More than four million households don’t know when their fixed energy tariff expires, resulting in a massive £1.4billion in potential overpayments, data has revealed.
One in ten homeowners also don’t know whether they are on a fixed or standard variable tariff, the study by Compare the Market shows.
With so many different energy deals available on the market, many households are struggling to differentiate between the various types of tariffs that are available, the comparison website says.
Over four million households across the UK don’t know when their fixed energy tariff expires
The confusion means some are ignoring the problem altogether, with 12 per cent of people admitting to rarely, or never, reading their energy bills.
The research also discovered that of the 14million UK households that are currently on a fixed energy tariff, 33 per cent admit they are unaware of its expiry date – which equates to more than four million households nationwide.
Not reading the energy bill means households may miss out on this information, as well as other important details, including if they have been, or are about to be, rolled onto a less competitive SVT or other default tariff, which could cost them, on average, an extra £300 a year.
This equates to households potentially overpaying by over a whopping £1.4billion across the UK.
It spoke to more than 1,700 home owners, responsible for paying their energy bills, around the country to determine how much – or little – consumers knew about theirs.
A massive 42 per cent also said they don’t read their bills because they pay through direct debit, admitting that automatic bills have prevented them from engaging.
In an attempt to get more consumers to properly check their energy bills, Compare the Market have introduced their EnergyCheck service.
The aim is to make it much easier for customers to decipher their energy bills and stay on the most competitive energy tariff.
13% of those surveyed said they didn’t check their energy bills as they found it depressing
All people need to do is sign up to EnergyCheck once and set their savings preferences, which will then send them regular alerts about potential savings available on the market, including when their fixed deal is about to expire.
Consumers will then be given the choice of whether to switch to an alternative, and potentially cheaper, tariff.
It is advised that customers look for the best possible deal as household energy is likely to increase significantly through the winter months as the temperature drops and the threat remains of the Beast from the East returning.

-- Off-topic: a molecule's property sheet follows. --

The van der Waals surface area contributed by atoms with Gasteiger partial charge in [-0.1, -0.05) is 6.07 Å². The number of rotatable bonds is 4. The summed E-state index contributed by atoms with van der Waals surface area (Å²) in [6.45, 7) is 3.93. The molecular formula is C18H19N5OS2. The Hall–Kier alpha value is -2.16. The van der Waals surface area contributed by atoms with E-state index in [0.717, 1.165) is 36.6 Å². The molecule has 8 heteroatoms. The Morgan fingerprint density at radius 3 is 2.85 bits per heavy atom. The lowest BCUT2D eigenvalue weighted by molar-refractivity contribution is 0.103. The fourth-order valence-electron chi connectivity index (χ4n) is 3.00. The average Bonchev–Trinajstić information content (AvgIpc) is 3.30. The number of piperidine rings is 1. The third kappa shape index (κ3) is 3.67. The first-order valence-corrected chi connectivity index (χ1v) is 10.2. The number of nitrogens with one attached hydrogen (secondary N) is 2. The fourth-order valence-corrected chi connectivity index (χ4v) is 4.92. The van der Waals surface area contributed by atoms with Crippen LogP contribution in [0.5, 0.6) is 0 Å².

Those on a fixed tariff have a better chance of avoiding high energy bills, leaving them less concerned about how much heating they are used over the winter months.
By comparison, customers on an SVT are likely to end up paying over the odds for their bills this winter.
A fixed tariff offers set standing charges and unit rates for a designated term, which is usually around a year.
However, on an SVT, customers pay a variable price each month, which will go up or down depending on the movements in the wholesale energy market.
Most new customers are placed on an SVT, unless they specify otherwise. In general, SVTs are the most expensive option of the two.
There are other reasons for customers not engaging with their bills as a further 23 per cent said they don’t read their energy bills because they don’t understand it whilst another 13 per cent said they refuse to read their bills because it depresses them.
Despite this, UK households have also shown a strong desire to seek out better energy deals and save money.
A massive 85 per cent of respondents admitted they would consider switching energy supplies whilst 74 per cent said they already have.
Peter Earl, head of energy at Compare the Market, said: ‘Everybody loves to save money, but when it comes to energy, many people have no idea where to begin.
‘The complexity of the energy market is clearly making households disengage from their bills, and, critically, a lot of people have no idea when their fixed tariff ends or if they have been rolled onto a SVT.
‘This leads to a significant, but totally avoidable, rise in the cost of energy for millions of homes.’